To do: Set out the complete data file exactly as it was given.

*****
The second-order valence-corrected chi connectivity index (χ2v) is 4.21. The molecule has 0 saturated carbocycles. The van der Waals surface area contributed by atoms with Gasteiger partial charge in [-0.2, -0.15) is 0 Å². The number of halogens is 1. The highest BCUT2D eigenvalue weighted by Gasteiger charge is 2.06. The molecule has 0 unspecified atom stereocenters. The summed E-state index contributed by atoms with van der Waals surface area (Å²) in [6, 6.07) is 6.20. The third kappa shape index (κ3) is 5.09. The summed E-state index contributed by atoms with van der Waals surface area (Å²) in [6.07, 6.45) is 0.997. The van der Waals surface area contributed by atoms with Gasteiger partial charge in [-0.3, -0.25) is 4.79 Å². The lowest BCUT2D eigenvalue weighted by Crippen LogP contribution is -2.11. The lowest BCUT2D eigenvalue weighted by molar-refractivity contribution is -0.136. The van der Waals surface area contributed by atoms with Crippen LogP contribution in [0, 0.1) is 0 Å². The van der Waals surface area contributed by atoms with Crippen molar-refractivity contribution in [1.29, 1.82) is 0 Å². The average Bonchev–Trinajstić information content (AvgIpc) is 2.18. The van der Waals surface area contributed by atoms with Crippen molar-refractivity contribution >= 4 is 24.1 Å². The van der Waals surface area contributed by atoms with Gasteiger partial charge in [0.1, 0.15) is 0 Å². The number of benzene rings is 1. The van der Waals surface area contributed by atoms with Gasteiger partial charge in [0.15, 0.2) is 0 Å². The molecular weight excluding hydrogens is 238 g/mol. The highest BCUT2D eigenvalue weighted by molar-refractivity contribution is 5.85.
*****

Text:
The second-order valence-corrected chi connectivity index (χ2v) is 4.21. The molecule has 0 saturated carbocycles. The van der Waals surface area contributed by atoms with Gasteiger partial charge in [-0.2, -0.15) is 0 Å². The number of halogens is 1. The highest BCUT2D eigenvalue weighted by Gasteiger charge is 2.06. The molecule has 0 unspecified atom stereocenters. The summed E-state index contributed by atoms with van der Waals surface area (Å²) in [6, 6.07) is 6.20. The third kappa shape index (κ3) is 5.09. The summed E-state index contributed by atoms with van der Waals surface area (Å²) in [6.07, 6.45) is 0.997. The van der Waals surface area contributed by atoms with Gasteiger partial charge in [-0.3, -0.25) is 4.79 Å². The lowest BCUT2D eigenvalue weighted by Crippen LogP contribution is -2.11. The lowest BCUT2D eigenvalue weighted by molar-refractivity contribution is -0.136. The van der Waals surface area contributed by atoms with Crippen LogP contribution in [0, 0.1) is 0 Å². The van der Waals surface area contributed by atoms with Crippen molar-refractivity contribution in [1.29, 1.82) is 0 Å². The average Bonchev–Trinajstić information content (AvgIpc) is 2.18. The van der Waals surface area contributed by atoms with Crippen molar-refractivity contribution >= 4 is 24.1 Å². The van der Waals surface area contributed by atoms with Gasteiger partial charge in [0.1, 0.15) is 0 Å². The number of benzene rings is 1. The van der Waals surface area contributed by atoms with Gasteiger partial charge in [0.15, 0.2) is 0 Å². The molecular weight excluding hydrogens is 238 g/mol. The highest BCUT2D eigenvalue weighted by molar-refractivity contribution is 5.85.